Tesla Interior

04 Renault-Nissan

When in February 2020 Nissan announced that its automated offering LEAF completed a record-breaking 230-mile autonomous drive in the UK in November last year, the industry watchers asked — has Nissan beaten Tesla to the post?

Nissan LEAF

While it is a record for length of an autonomous journey in the UK, and It is also remarkable that it was completed without human intervention, on all kinds of roads, including motorways, and ordinary rural roads with no markings, the general consensus holds that there are too many unknowns from this trial to make any definite comparisons.

Engineers on the Nissan LEAF Grand Drive

Two engineers remained in the car throughout the journey, which achieved its target of 99% self-navigation. Human drivers briefly took over the controls when the car pulled in at four service stations en route for checks and charging.

05 BMW

While Tesla has so far managed to make cars which require the human to pay constant attention and remain ready to take control at a moment’s notice, BMW is ready to take the next big step forward. In May 2020, the automaker laid out the broad strokes of its plan to introduce its Level 3 system in its iNext concept car, expected to debut in 2021

BMW iNext Concept Car

BMW’s car will not require the driver to watch the road, but must stay awake and buckled in. This level of self-driving will never require an immediate takeover, and only if something pushes the car out of its comfort zone, like sudden bad weather, or a busted sensor, it will ask the human to get back to driving.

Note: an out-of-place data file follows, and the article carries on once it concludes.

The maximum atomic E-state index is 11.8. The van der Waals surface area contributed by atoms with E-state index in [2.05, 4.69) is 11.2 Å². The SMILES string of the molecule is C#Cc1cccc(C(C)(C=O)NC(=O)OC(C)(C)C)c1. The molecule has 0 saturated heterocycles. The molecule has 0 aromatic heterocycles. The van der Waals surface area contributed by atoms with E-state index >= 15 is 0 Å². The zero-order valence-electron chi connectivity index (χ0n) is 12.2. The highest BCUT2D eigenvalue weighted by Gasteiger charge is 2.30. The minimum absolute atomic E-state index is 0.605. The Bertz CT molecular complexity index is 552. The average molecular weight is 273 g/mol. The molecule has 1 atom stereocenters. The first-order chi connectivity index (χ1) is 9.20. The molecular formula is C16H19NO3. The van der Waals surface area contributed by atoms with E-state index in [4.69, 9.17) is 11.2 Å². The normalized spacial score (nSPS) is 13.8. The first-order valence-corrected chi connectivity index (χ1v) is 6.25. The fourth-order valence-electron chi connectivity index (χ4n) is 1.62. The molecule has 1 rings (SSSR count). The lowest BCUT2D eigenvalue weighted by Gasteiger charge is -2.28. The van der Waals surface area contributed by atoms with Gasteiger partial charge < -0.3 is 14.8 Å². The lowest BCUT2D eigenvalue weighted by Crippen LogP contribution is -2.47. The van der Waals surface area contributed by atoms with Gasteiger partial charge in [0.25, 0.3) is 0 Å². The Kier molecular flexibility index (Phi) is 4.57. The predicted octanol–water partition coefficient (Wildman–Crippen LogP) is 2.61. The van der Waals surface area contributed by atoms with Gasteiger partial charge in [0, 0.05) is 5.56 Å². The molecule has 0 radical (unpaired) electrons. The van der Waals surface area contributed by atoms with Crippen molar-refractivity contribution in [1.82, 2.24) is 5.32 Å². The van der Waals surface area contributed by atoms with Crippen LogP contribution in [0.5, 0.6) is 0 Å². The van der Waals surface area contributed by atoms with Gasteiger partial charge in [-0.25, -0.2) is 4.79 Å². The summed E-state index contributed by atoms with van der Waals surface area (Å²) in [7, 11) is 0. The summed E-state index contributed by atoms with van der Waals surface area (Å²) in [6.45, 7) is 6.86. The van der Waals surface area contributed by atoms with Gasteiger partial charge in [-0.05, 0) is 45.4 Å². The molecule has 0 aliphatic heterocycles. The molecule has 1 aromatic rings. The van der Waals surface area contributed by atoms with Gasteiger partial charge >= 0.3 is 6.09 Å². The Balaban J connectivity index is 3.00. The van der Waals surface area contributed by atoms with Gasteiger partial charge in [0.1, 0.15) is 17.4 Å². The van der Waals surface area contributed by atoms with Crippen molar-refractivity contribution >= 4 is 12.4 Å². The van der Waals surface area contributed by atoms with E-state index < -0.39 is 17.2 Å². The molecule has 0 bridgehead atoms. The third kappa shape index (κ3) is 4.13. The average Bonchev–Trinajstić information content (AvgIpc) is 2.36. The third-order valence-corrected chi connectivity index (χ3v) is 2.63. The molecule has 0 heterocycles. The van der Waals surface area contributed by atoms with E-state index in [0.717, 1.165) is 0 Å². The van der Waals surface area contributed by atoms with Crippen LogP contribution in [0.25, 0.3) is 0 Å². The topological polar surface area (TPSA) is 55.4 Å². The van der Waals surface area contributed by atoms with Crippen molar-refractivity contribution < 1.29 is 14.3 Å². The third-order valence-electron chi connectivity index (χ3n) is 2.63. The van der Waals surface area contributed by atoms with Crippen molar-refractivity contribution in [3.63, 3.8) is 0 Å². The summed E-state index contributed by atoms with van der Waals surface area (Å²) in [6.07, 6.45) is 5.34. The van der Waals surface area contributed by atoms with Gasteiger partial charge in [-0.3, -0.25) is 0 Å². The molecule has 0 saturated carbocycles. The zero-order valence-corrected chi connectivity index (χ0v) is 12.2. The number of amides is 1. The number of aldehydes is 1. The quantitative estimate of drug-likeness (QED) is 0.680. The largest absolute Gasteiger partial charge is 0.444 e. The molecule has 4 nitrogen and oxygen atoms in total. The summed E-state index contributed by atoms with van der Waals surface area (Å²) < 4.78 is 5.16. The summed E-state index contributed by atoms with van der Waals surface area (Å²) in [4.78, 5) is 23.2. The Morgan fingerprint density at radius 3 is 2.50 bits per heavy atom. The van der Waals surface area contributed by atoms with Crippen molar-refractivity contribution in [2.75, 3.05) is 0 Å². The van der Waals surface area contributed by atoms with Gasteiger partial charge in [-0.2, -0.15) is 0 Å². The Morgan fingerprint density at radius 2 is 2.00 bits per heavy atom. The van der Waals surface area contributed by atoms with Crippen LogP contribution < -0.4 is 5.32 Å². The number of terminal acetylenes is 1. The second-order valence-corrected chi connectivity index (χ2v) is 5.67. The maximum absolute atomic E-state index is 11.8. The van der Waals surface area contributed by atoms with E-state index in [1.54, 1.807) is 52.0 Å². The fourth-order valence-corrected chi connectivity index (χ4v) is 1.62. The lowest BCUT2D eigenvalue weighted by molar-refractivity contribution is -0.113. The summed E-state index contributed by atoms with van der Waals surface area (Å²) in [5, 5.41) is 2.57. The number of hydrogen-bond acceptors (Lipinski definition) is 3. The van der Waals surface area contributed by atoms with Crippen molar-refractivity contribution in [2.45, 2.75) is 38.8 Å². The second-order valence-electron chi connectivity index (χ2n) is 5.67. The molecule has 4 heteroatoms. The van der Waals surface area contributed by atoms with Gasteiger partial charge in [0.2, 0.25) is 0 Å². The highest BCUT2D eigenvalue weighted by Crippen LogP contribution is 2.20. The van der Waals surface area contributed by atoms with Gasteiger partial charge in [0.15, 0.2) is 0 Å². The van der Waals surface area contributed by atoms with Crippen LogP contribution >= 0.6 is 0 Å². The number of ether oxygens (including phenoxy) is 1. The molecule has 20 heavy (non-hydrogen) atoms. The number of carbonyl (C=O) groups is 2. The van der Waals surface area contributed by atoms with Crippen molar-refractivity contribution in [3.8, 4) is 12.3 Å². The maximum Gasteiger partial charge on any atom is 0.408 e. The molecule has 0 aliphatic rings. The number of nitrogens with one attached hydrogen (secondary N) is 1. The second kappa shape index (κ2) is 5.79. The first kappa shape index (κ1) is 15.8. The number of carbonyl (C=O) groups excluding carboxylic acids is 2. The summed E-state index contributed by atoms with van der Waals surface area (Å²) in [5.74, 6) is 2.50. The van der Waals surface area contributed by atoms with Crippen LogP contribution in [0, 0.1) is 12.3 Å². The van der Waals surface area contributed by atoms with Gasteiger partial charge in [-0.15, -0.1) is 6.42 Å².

06 Ford

While Ford released its Ford Autonomous Vehicle Dataset in March 2020 — containing data collected from its fleet of Ford Fusion Hybrids in the Greater Detroit Area, on April 29, it announced the postponement of its plans to launch an autonomous vehicle service to 2022, with the Covid 19 pandemic prompting a rethink of its market strategy.

Ford Fusion Test AVs

The automaker is in the midst of an $11 billion restructuring plan as it pivots to emerging technologies such as all-electric and autonomous vehicles.

When will true self-driving technology be ready?

Making the truly driverless, and truly safe car is among the greatest technological challenges of our age. In the past years great strides has been made, with autonomous driving going from a distant possibility to inevitability, and now commercially available.

The hardware, to achieve it is mostly there, but the real job is to endlessly improve the software that interprets that sensor data to make safe and reliable mobility possible. The key to this is machine learning, which requires not just serious AI capabilities but massive real-world data to train the system.

Meanwhile, we have the semi-autonomous versions of the tech already on the market, like the Nissan ProPilot Assist, and Tesla Autopilot which keeps a car in their lane and a safe distance from other cars, allowing the people behind the wheel to take their hands off the wheel, if not the road.

In the next part of this blog, we will continue to take a look at the major autonomous offerings from the likes of Mercedes, Audi, Baidu, and more.